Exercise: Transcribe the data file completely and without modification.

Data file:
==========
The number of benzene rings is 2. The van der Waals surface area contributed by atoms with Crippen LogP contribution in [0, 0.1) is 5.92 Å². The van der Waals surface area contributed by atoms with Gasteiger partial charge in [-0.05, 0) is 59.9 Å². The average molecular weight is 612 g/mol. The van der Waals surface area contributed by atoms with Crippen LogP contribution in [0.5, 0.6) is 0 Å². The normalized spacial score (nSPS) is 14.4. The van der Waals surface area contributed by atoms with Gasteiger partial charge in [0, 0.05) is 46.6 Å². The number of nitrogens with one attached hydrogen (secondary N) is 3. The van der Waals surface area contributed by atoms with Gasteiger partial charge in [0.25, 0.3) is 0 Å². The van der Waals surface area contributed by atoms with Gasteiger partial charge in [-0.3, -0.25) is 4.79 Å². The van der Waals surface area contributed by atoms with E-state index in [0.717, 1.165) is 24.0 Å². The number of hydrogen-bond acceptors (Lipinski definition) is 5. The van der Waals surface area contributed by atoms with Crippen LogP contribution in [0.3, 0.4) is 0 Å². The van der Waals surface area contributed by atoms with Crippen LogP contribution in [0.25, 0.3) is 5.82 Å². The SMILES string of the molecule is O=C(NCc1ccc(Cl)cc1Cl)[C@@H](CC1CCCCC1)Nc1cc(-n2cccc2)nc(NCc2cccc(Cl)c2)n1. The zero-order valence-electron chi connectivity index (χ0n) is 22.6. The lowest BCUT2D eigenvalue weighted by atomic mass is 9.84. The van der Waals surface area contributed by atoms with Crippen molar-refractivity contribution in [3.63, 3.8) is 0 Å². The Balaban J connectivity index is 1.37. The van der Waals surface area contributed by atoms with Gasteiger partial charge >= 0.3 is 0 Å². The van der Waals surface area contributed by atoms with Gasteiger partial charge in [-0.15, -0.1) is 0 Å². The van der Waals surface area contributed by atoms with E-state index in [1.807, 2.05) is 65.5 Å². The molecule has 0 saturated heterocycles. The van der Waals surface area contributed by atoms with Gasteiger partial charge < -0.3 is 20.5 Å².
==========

The number of benzene rings is 2. The van der Waals surface area contributed by atoms with Crippen LogP contribution in [0, 0.1) is 5.92 Å². The van der Waals surface area contributed by atoms with Gasteiger partial charge in [-0.05, 0) is 59.9 Å². The average molecular weight is 612 g/mol. The van der Waals surface area contributed by atoms with Crippen LogP contribution in [0.5, 0.6) is 0 Å². The normalized spacial score (nSPS) is 14.4. The van der Waals surface area contributed by atoms with Gasteiger partial charge in [0, 0.05) is 46.6 Å². The number of nitrogens with one attached hydrogen (secondary N) is 3. The van der Waals surface area contributed by atoms with Gasteiger partial charge in [0.25, 0.3) is 0 Å². The van der Waals surface area contributed by atoms with Gasteiger partial charge in [-0.3, -0.25) is 4.79 Å². The van der Waals surface area contributed by atoms with E-state index in [0.717, 1.165) is 24.0 Å². The number of hydrogen-bond acceptors (Lipinski definition) is 5. The van der Waals surface area contributed by atoms with Crippen LogP contribution in [0.3, 0.4) is 0 Å². The van der Waals surface area contributed by atoms with Crippen LogP contribution in [0.25, 0.3) is 5.82 Å². The SMILES string of the molecule is O=C(NCc1ccc(Cl)cc1Cl)[C@@H](CC1CCCCC1)Nc1cc(-n2cccc2)nc(NCc2cccc(Cl)c2)n1. The zero-order valence-electron chi connectivity index (χ0n) is 22.6. The lowest BCUT2D eigenvalue weighted by atomic mass is 9.84. The van der Waals surface area contributed by atoms with Crippen molar-refractivity contribution in [3.63, 3.8) is 0 Å². The Balaban J connectivity index is 1.37. The van der Waals surface area contributed by atoms with Gasteiger partial charge >= 0.3 is 0 Å². The van der Waals surface area contributed by atoms with Gasteiger partial charge in [-0.15, -0.1) is 0 Å². The van der Waals surface area contributed by atoms with E-state index in [1.807, 2.05) is 65.5 Å². The molecule has 0 saturated heterocycles. The van der Waals surface area contributed by atoms with Gasteiger partial charge < -0.3 is 20.5 Å².